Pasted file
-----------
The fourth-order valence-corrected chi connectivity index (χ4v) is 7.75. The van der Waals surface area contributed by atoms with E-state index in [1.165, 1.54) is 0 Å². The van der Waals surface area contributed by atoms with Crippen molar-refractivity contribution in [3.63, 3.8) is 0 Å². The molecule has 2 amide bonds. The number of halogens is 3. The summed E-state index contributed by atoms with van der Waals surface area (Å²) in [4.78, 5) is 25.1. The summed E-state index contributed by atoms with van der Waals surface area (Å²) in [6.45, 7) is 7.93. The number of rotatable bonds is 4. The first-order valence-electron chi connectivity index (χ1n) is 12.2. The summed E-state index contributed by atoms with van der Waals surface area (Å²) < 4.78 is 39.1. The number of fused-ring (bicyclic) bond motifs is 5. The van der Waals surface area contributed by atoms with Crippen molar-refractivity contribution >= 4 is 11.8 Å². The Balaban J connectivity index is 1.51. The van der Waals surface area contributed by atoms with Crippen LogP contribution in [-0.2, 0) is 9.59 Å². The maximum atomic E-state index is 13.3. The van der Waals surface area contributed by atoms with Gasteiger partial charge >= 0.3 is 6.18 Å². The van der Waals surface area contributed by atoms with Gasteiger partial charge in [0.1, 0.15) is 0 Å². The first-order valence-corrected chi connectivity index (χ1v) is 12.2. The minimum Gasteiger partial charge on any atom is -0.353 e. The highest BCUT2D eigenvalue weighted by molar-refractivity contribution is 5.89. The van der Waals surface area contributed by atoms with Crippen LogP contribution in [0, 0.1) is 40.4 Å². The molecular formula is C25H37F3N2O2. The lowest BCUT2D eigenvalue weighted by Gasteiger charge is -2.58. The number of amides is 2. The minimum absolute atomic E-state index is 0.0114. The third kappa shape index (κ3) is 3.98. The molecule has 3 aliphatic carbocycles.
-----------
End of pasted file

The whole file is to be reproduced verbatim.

The fourth-order valence-corrected chi connectivity index (χ4v) is 7.75. The van der Waals surface area contributed by atoms with E-state index in [1.165, 1.54) is 0 Å². The van der Waals surface area contributed by atoms with Crippen molar-refractivity contribution in [3.63, 3.8) is 0 Å². The molecule has 2 amide bonds. The number of halogens is 3. The summed E-state index contributed by atoms with van der Waals surface area (Å²) in [4.78, 5) is 25.1. The summed E-state index contributed by atoms with van der Waals surface area (Å²) in [6.45, 7) is 7.93. The number of rotatable bonds is 4. The first-order valence-electron chi connectivity index (χ1n) is 12.2. The summed E-state index contributed by atoms with van der Waals surface area (Å²) < 4.78 is 39.1. The number of fused-ring (bicyclic) bond motifs is 5. The van der Waals surface area contributed by atoms with Crippen molar-refractivity contribution >= 4 is 11.8 Å². The Balaban J connectivity index is 1.51. The van der Waals surface area contributed by atoms with Crippen LogP contribution in [-0.2, 0) is 9.59 Å². The maximum atomic E-state index is 13.3. The van der Waals surface area contributed by atoms with Gasteiger partial charge >= 0.3 is 6.18 Å². The van der Waals surface area contributed by atoms with Gasteiger partial charge in [0.1, 0.15) is 0 Å². The first-order valence-corrected chi connectivity index (χ1v) is 12.2. The minimum Gasteiger partial charge on any atom is -0.353 e. The highest BCUT2D eigenvalue weighted by molar-refractivity contribution is 5.89. The van der Waals surface area contributed by atoms with Crippen LogP contribution in [0, 0.1) is 40.4 Å². The molecular formula is C25H37F3N2O2. The lowest BCUT2D eigenvalue weighted by Gasteiger charge is -2.58. The number of amides is 2. The minimum absolute atomic E-state index is 0.0114. The third kappa shape index (κ3) is 3.98. The molecule has 3 aliphatic carbocycles.